An old friend of mine tweeted that in the recent presidential elections, the biggest winner was Big Data. The implication is that the race for president – and probably many other lesser races, as well – went to the candidate that used technology most effectively. As ever, money was a huge issue, but perhaps for the first time on a national scale in the United States, tech trumped it.
In my opinion, Big Data wasn’t the only winning technology. Mobility was also very evident in the race. Both presidential candidates released mobile apps for supporters to track them in the polls, and each attempted to harness mobility to allow users to lend a hand to their respective campaigns. It was probably not a coincidence that, according to Pew Research results, traditionally disenfranchised youth and minorities – the voting blocks that came out most strongly in support of the incumbent — are more likely to have a smartphone, and to know how to use it.Continue reading "Politics & Mobility: Lessons from the 2012 Elections"
It’s one thing to make big investments in mobile technology and other IT infrastructure in an effort to enhance the academic learning experience. It’s another thing altogether to ensure that technology is actively and effectively applied. When mobile IT and infrastructure investments are not paired with solid professional development for faculty and other staff, it’s unclear whether upgrading an institution’s technology to embrace mobility will ever pay off.
That’s the lesson that many colleges are now taking to heart as they seek ways to ensure they are maximizing their returns on mobile investments. They realize they must make professional development a priority if they are to engage faculty and produce successful outcomes.
The following ideas can potentially help your university make the most of its mobile technology commitment and investments:Continue reading "5 Ways to Maximize Mobile Learning through Professional Development"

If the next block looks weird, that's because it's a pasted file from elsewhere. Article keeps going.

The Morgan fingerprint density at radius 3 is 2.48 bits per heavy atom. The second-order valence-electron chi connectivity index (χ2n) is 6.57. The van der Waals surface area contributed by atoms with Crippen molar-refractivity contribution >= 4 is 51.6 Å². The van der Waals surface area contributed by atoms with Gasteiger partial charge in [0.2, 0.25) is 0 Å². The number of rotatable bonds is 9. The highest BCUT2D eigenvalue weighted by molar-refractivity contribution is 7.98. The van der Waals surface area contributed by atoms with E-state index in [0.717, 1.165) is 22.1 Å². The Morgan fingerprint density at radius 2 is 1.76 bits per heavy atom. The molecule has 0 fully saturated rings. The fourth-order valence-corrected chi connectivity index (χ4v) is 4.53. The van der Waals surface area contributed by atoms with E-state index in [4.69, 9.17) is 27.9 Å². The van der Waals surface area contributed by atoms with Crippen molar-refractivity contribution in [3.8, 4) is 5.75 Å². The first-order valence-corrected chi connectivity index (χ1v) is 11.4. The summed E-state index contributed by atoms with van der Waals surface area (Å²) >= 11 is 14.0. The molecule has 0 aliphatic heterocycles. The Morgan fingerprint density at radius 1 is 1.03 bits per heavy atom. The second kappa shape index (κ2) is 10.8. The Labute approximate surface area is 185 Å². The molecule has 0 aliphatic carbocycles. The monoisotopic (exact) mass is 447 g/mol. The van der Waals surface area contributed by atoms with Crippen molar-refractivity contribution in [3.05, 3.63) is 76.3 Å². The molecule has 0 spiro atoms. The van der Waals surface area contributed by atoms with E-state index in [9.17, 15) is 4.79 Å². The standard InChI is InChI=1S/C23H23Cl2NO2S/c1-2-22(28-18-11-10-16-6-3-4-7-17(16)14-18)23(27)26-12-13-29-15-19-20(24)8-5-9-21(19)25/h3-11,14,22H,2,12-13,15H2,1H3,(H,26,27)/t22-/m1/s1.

How actively are college students using mobile technology and what impact is it having on their learning experience?
Ongoing research suggests mobile technology is being deployed at a rapid rate to meet growing student demand. In the latest survey from the Campus Computing Project, more than half (55 percent) of public universities have activated mobile apps or stated their plan to do so in the coming year. That was up from just one-third (33 percent) the prior year.Continue reading "Research: Student Satisfaction Increased with Mobile Technology"
Smartphones and tablet computers are radically transforming how we access our shared knowledge sources by keeping us constantly connected to near-infinite volumes of raw data and information. We enjoy unprecedented instant access to expertise, from informal cooking lessons on YouTube to online university courses. Every day people around the globe are absorbed in exciting new forms of learning, and yet traditional schools and university systems are still struggling to leverage the many opportunities for innovation in this area.
Originally Posted by Fabio Sergio, Co.Design
E-reading is on the rise. In 2011, digital books outsold paper books on Amazon.com for the first time, and a survey conducted in February by the Pew Internet and American Life Project found 21 percent of Americans had read an e-book, up from 17 percent in December.
Pew also found 19 percent of adults ages 18 and older owned an e-book reader (such as a Kindle or a Nook) and 19 percent owned a tablet computer. Plus, not everyone reads e-books on e-readers and tablets–many people also access e-books on laptops, smartphones and other mobile devices.
Originally Posted by Amy Southerland, The Atlantic
An Austin-based startup, Civitas Learning, has launched with $4.1 million in funding from Austin Ventures, First Round Capital and Floodgate to develop a digital platform for educational decision-making — through the concept of Big Data.
As colleges and universities stretch their resources to try and accommodate the diverse and ever-increasing pool of students, it can be difficult for them to maximize the potential of the information they possess to work out what’s working and what’s not.
Originally Posted by Charlie Osborne, ZDNet
If you’re responsible for educational technology at a college or university, you’re already very aware that mobile technology is popular among your students. You’re also likely already interested in capitalizing on these devices to augment their education and advance your institution’s strategic objectives—from attracting talent to propelling the school’s growth.Continue reading "3 Ways to Enhance Learning and Teaching With Mobile Technologies"